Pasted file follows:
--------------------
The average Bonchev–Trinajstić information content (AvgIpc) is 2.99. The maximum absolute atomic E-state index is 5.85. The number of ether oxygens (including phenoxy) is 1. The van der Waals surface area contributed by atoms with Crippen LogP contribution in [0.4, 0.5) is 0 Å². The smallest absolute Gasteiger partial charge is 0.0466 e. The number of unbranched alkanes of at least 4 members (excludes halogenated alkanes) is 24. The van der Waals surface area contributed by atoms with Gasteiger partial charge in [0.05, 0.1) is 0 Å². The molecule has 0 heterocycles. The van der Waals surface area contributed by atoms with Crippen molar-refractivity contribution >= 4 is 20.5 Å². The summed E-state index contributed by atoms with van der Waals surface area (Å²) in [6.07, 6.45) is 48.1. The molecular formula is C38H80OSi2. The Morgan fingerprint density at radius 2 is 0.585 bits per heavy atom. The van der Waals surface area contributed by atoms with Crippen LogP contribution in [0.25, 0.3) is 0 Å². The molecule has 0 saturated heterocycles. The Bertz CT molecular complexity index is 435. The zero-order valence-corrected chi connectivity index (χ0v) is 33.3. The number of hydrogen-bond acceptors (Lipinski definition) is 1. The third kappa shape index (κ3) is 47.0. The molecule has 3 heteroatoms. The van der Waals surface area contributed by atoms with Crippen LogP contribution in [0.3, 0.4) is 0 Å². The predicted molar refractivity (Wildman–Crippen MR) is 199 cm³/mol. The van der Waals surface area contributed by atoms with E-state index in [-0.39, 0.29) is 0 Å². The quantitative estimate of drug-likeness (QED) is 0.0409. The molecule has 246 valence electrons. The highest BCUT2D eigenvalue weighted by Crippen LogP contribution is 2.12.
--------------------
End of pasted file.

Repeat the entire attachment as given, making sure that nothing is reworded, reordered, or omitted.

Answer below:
The average Bonchev–Trinajstić information content (AvgIpc) is 2.99. The maximum absolute atomic E-state index is 5.85. The number of ether oxygens (including phenoxy) is 1. The van der Waals surface area contributed by atoms with Crippen LogP contribution in [0.4, 0.5) is 0 Å². The smallest absolute Gasteiger partial charge is 0.0466 e. The number of unbranched alkanes of at least 4 members (excludes halogenated alkanes) is 24. The van der Waals surface area contributed by atoms with Gasteiger partial charge in [0.05, 0.1) is 0 Å². The molecule has 0 heterocycles. The van der Waals surface area contributed by atoms with Crippen molar-refractivity contribution >= 4 is 20.5 Å². The summed E-state index contributed by atoms with van der Waals surface area (Å²) in [6.07, 6.45) is 48.1. The molecular formula is C38H80OSi2. The Morgan fingerprint density at radius 2 is 0.585 bits per heavy atom. The van der Waals surface area contributed by atoms with Crippen LogP contribution in [0.25, 0.3) is 0 Å². The molecule has 0 saturated heterocycles. The Bertz CT molecular complexity index is 435. The zero-order valence-corrected chi connectivity index (χ0v) is 33.3. The number of hydrogen-bond acceptors (Lipinski definition) is 1. The third kappa shape index (κ3) is 47.0. The molecule has 3 heteroatoms. The van der Waals surface area contributed by atoms with Crippen LogP contribution in [0.3, 0.4) is 0 Å². The predicted molar refractivity (Wildman–Crippen MR) is 199 cm³/mol. The van der Waals surface area contributed by atoms with E-state index in [-0.39, 0.29) is 0 Å². The quantitative estimate of drug-likeness (QED) is 0.0409. The molecule has 246 valence electrons. The highest BCUT2D eigenvalue weighted by Crippen LogP contribution is 2.12.